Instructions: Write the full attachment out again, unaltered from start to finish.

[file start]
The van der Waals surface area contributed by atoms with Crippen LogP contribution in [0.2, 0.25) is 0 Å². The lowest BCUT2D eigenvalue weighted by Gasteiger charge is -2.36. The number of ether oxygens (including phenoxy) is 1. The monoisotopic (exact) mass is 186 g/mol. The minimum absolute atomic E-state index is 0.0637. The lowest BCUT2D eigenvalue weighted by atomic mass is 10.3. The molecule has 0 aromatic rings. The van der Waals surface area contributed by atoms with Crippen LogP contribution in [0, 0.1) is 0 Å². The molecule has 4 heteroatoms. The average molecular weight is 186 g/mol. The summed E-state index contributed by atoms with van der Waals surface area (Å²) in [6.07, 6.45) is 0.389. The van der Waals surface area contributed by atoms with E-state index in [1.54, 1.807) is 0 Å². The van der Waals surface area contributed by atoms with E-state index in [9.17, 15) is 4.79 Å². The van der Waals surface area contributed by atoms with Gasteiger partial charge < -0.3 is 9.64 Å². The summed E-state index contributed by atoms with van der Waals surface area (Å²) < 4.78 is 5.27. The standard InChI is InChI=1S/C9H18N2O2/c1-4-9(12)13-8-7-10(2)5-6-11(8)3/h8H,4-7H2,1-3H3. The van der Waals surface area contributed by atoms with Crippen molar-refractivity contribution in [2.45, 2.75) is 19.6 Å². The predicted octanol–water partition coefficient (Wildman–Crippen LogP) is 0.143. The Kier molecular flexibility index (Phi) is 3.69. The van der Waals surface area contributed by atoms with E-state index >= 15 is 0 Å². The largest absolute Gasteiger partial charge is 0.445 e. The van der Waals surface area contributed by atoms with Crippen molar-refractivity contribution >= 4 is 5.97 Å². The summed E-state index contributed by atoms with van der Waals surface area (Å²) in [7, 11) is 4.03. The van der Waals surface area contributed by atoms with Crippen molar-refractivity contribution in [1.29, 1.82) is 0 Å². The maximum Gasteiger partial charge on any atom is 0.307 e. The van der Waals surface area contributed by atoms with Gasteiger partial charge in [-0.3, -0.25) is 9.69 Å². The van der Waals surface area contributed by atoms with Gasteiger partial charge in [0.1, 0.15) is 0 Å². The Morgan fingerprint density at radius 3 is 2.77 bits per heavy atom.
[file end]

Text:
The van der Waals surface area contributed by atoms with Crippen LogP contribution in [0.2, 0.25) is 0 Å². The lowest BCUT2D eigenvalue weighted by Gasteiger charge is -2.36. The number of ether oxygens (including phenoxy) is 1. The monoisotopic (exact) mass is 186 g/mol. The minimum absolute atomic E-state index is 0.0637. The lowest BCUT2D eigenvalue weighted by atomic mass is 10.3. The molecule has 0 aromatic rings. The van der Waals surface area contributed by atoms with Crippen LogP contribution in [0, 0.1) is 0 Å². The molecule has 4 heteroatoms. The average molecular weight is 186 g/mol. The summed E-state index contributed by atoms with van der Waals surface area (Å²) in [6.07, 6.45) is 0.389. The van der Waals surface area contributed by atoms with E-state index in [1.54, 1.807) is 0 Å². The van der Waals surface area contributed by atoms with E-state index in [9.17, 15) is 4.79 Å². The van der Waals surface area contributed by atoms with Gasteiger partial charge < -0.3 is 9.64 Å². The summed E-state index contributed by atoms with van der Waals surface area (Å²) < 4.78 is 5.27. The standard InChI is InChI=1S/C9H18N2O2/c1-4-9(12)13-8-7-10(2)5-6-11(8)3/h8H,4-7H2,1-3H3. The van der Waals surface area contributed by atoms with Crippen molar-refractivity contribution in [2.45, 2.75) is 19.6 Å². The predicted octanol–water partition coefficient (Wildman–Crippen LogP) is 0.143. The Kier molecular flexibility index (Phi) is 3.69. The van der Waals surface area contributed by atoms with E-state index >= 15 is 0 Å². The largest absolute Gasteiger partial charge is 0.445 e. The van der Waals surface area contributed by atoms with Crippen molar-refractivity contribution >= 4 is 5.97 Å². The summed E-state index contributed by atoms with van der Waals surface area (Å²) in [7, 11) is 4.03. The van der Waals surface area contributed by atoms with Crippen molar-refractivity contribution in [1.29, 1.82) is 0 Å². The maximum Gasteiger partial charge on any atom is 0.307 e. The van der Waals surface area contributed by atoms with Gasteiger partial charge in [-0.3, -0.25) is 9.69 Å². The van der Waals surface area contributed by atoms with Gasteiger partial charge in [0.1, 0.15) is 0 Å². The Morgan fingerprint density at radius 3 is 2.77 bits per heavy atom.